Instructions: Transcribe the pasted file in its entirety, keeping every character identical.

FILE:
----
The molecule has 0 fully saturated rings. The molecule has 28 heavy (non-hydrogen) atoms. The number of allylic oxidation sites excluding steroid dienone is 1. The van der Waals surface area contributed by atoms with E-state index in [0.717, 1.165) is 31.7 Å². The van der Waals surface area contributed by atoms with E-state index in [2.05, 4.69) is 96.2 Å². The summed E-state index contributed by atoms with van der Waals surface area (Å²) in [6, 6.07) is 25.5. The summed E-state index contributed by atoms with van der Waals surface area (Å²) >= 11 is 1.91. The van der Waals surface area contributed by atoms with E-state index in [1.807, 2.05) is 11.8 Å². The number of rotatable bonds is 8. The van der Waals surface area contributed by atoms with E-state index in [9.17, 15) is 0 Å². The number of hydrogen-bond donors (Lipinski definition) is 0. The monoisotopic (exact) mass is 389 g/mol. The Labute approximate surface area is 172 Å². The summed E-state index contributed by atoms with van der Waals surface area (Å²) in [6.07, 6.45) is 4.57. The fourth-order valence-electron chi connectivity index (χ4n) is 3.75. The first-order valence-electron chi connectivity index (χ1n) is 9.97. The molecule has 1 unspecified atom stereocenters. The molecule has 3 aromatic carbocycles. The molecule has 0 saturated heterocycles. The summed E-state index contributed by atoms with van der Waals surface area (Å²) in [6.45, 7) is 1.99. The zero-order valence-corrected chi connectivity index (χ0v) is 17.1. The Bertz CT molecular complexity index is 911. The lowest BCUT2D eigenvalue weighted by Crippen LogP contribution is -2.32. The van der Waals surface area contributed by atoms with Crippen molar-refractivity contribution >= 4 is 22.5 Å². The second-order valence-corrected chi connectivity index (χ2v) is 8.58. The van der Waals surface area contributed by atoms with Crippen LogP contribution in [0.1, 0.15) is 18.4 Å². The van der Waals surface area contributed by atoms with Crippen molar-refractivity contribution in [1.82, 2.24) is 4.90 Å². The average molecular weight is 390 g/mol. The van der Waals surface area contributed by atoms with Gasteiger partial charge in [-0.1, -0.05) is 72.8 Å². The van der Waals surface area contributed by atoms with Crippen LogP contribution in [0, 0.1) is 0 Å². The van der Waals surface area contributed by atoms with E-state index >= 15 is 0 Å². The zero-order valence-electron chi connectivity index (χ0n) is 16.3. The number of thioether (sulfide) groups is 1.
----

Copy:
The molecule has 0 fully saturated rings. The molecule has 28 heavy (non-hydrogen) atoms. The number of allylic oxidation sites excluding steroid dienone is 1. The van der Waals surface area contributed by atoms with E-state index in [0.717, 1.165) is 31.7 Å². The van der Waals surface area contributed by atoms with E-state index in [2.05, 4.69) is 96.2 Å². The summed E-state index contributed by atoms with van der Waals surface area (Å²) in [6, 6.07) is 25.5. The summed E-state index contributed by atoms with van der Waals surface area (Å²) >= 11 is 1.91. The van der Waals surface area contributed by atoms with E-state index in [1.807, 2.05) is 11.8 Å². The number of rotatable bonds is 8. The van der Waals surface area contributed by atoms with E-state index in [9.17, 15) is 0 Å². The number of hydrogen-bond donors (Lipinski definition) is 0. The monoisotopic (exact) mass is 389 g/mol. The Labute approximate surface area is 172 Å². The summed E-state index contributed by atoms with van der Waals surface area (Å²) in [6.07, 6.45) is 4.57. The fourth-order valence-electron chi connectivity index (χ4n) is 3.75. The first-order valence-electron chi connectivity index (χ1n) is 9.97. The molecule has 1 unspecified atom stereocenters. The molecule has 3 aromatic carbocycles. The molecule has 0 saturated heterocycles. The summed E-state index contributed by atoms with van der Waals surface area (Å²) in [6.45, 7) is 1.99. The zero-order valence-corrected chi connectivity index (χ0v) is 17.1. The Bertz CT molecular complexity index is 911. The lowest BCUT2D eigenvalue weighted by Crippen LogP contribution is -2.32. The van der Waals surface area contributed by atoms with Crippen molar-refractivity contribution >= 4 is 22.5 Å². The second-order valence-corrected chi connectivity index (χ2v) is 8.58. The van der Waals surface area contributed by atoms with Crippen LogP contribution in [0.1, 0.15) is 18.4 Å². The van der Waals surface area contributed by atoms with Crippen molar-refractivity contribution in [1.82, 2.24) is 4.90 Å². The average molecular weight is 390 g/mol. The van der Waals surface area contributed by atoms with Gasteiger partial charge in [-0.1, -0.05) is 72.8 Å². The van der Waals surface area contributed by atoms with Crippen LogP contribution in [0, 0.1) is 0 Å². The van der Waals surface area contributed by atoms with E-state index >= 15 is 0 Å². The zero-order valence-electron chi connectivity index (χ0n) is 16.3. The number of thioether (sulfide) groups is 1.